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Abstract: PO1473

The Classical Pathway Triggers Pathogenic Complement Activation in Membranous Nephropathy

Session Information

Category: Glomerular Diseases

  • 1202 Glomerular Diseases: Immunology and Inflammation

Authors

  • Seifert, Larissa, Universitatsklinikum Hamburg-Eppendorf, Hamburg, Hamburg, Germany
  • Zahner, Gunther, Universitatsklinikum Hamburg-Eppendorf, Hamburg, Hamburg, Germany
  • Hickstein, Naemi Charlotte, Universitatsklinikum Hamburg-Eppendorf, Hamburg, Hamburg, Germany
  • Köllner, Sarah, Universitatsklinikum Hamburg-Eppendorf, Hamburg, Hamburg, Germany
  • Meyer-Schwesinger, Catherine, Universitatsklinikum Hamburg-Eppendorf, Hamburg, Hamburg, Germany
  • Kylies, Dominik, Universitatsklinikum Hamburg-Eppendorf, Hamburg, Hamburg, Germany
  • Borodovsky, Anna, Alnylam Pharmaceuticals Inc, Cambridge, Massachusetts, United States
  • Zipfel, Peter F., Leibniz-Institut fur Naturstoff-Forschung und Infektionsbiologie eV Hans-Knoll-Institut, Jena, Thüringen, Germany
  • Puelles, Victor G., Universitatsklinikum Hamburg-Eppendorf, Hamburg, Hamburg, Germany
  • Panzer, Ulf, Universitatsklinikum Hamburg-Eppendorf, Hamburg, Hamburg, Germany
  • Huber, Tobias B., Universitatsklinikum Hamburg-Eppendorf, Hamburg, Hamburg, Germany
  • Wiech, Thorsten, Universitatsklinikum Hamburg-Eppendorf, Hamburg, Hamburg, Germany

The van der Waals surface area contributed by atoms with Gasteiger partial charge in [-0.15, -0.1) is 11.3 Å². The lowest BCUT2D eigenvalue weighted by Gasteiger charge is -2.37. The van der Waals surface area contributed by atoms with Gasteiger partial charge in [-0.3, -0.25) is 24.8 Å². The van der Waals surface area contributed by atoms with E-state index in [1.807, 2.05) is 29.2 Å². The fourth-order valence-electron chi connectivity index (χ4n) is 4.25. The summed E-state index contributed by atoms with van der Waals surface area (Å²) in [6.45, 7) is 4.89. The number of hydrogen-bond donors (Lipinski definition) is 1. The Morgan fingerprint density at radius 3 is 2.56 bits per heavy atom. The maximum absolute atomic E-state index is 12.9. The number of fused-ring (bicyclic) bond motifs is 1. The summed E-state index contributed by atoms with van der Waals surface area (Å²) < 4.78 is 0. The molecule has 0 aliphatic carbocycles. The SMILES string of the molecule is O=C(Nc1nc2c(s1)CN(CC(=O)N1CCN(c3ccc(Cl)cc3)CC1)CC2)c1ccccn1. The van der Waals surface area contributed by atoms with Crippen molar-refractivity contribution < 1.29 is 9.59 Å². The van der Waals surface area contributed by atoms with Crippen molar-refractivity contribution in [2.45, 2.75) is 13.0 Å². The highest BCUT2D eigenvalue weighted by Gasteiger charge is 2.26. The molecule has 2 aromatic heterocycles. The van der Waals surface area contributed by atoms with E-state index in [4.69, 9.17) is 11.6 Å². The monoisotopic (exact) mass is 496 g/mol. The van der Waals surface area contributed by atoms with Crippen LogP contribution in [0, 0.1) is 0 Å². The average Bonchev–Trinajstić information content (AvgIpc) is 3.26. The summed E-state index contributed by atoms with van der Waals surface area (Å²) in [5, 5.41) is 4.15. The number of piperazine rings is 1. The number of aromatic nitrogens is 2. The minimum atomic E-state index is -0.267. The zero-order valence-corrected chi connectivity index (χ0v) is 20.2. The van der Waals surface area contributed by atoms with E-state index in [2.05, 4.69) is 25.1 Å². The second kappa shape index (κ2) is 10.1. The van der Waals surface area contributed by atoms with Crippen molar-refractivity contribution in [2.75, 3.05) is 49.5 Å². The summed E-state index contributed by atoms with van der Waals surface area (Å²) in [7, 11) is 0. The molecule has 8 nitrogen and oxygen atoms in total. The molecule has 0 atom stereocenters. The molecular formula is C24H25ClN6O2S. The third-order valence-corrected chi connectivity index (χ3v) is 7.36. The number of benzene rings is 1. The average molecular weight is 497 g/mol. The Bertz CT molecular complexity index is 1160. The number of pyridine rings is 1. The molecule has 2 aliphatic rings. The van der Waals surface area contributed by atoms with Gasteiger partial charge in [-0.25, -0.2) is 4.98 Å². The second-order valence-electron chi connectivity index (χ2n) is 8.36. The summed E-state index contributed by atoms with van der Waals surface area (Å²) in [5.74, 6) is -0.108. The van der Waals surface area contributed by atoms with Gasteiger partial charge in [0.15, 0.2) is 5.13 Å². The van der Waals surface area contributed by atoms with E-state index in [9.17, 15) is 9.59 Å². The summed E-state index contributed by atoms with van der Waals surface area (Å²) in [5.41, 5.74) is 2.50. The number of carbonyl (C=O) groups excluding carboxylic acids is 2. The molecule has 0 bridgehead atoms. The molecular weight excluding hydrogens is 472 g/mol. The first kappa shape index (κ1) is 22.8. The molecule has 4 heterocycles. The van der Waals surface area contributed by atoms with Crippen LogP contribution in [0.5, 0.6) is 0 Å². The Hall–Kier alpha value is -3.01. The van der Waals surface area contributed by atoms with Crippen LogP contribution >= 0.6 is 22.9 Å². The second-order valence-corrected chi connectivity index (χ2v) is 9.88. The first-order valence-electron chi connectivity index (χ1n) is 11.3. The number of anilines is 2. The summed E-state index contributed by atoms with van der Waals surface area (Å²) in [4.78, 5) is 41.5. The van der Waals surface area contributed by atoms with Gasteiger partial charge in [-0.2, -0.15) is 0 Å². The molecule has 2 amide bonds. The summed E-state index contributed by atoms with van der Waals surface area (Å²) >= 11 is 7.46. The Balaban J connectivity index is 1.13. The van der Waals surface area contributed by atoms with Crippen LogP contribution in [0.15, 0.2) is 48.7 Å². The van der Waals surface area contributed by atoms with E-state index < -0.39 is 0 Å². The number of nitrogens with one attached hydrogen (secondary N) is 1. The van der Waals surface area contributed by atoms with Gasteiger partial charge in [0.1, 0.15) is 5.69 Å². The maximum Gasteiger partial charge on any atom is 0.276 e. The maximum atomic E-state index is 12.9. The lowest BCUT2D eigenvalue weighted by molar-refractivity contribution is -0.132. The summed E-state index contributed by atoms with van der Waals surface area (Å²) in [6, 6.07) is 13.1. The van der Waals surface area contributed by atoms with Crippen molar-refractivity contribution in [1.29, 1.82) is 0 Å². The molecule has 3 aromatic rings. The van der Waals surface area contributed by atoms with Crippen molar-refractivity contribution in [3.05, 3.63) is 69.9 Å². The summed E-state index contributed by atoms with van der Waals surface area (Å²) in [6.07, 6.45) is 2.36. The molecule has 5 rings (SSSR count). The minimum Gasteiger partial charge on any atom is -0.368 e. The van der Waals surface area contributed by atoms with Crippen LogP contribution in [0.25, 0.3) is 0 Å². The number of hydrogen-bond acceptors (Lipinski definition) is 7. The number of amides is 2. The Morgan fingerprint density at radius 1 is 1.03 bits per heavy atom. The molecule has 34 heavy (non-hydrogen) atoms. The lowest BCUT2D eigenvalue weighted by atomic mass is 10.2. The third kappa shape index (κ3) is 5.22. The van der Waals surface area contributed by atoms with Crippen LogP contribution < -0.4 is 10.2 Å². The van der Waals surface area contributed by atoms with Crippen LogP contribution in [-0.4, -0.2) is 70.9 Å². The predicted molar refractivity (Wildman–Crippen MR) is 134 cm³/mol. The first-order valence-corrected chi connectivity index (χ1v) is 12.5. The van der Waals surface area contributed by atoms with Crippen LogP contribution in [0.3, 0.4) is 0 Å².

• Tomas, Nicola M., Universitatsklinikum Hamburg-Eppendorf, Hamburg, Hamburg, Germany
Background

Membranous nephropathy (MN) is characterized by severe proteinuria, circulating autoantibodies against podocyte antigens such as PLA2R1 and THSD7A, and glomerular deposition of IgG and complement components (CCs). However, the pathways triggering the complement cascade (classical, alternative or lectin) and the significance of local glomerular complement action for podocyte damage and proteinuria are poorly understood.

Methods

Complement activation was investigated in 20 biopsies from patients with PLA2R1- and THSD7A-associated MN using immunofluorescence and proximity ligation assays to visualize the assembly of CCs/convertases. Experimental autoimmune MN (EAMN) was established in 12-week-old BALB/c mice by immunization with THSD7A. Anti-THSD7A antibodies, proteinuria, serum parameters, and histological signs of MN were analyzed. The role of the complement system was studied by induction of EAMN in C3-/- mice. The efficacy of complement-targeted treatment was evaluated by weekly injection of a C3-silencing siRNA after the onset of proteinuria.

Results

The assembly of the classical/lectin convertase was identified in 19/20 MN biopsies, which was accompanied by detection of IgG and C1q in the majority of cases. The alternative convertase and MBL deposits were detected in fewer cases. Upon immunization, mice developed clinical and histopathological features of MN. Proteinuria ranged from mild to severe nephrotic syndrome and histopathological features included granular glomerular deposition of IgG and CCs including C1q and C3 as well as loss of the integral podocyte proteins neph1 and nephrin. Strikingly, severe disease with ascites was prevented in C3-/- mice and overall proteinuria was reduced in comparison to WT littermates. Finally, treatment with C3-silencing siRNA after the onset of proteinuria attenuated disease.

Conclusion

The complement system is dominantly activated via the classical pathway in MN patients. Experimental data in the first autoimmune model involving an antigen that is pathogenically relevant in patients suggest complement-targeted treatment as a promising strategy for MN patients with severe disease, but also hint at a role of complement-independent mechanisms in the pathogenesis of MN.

Funding

  • Government Support – Non-U.S.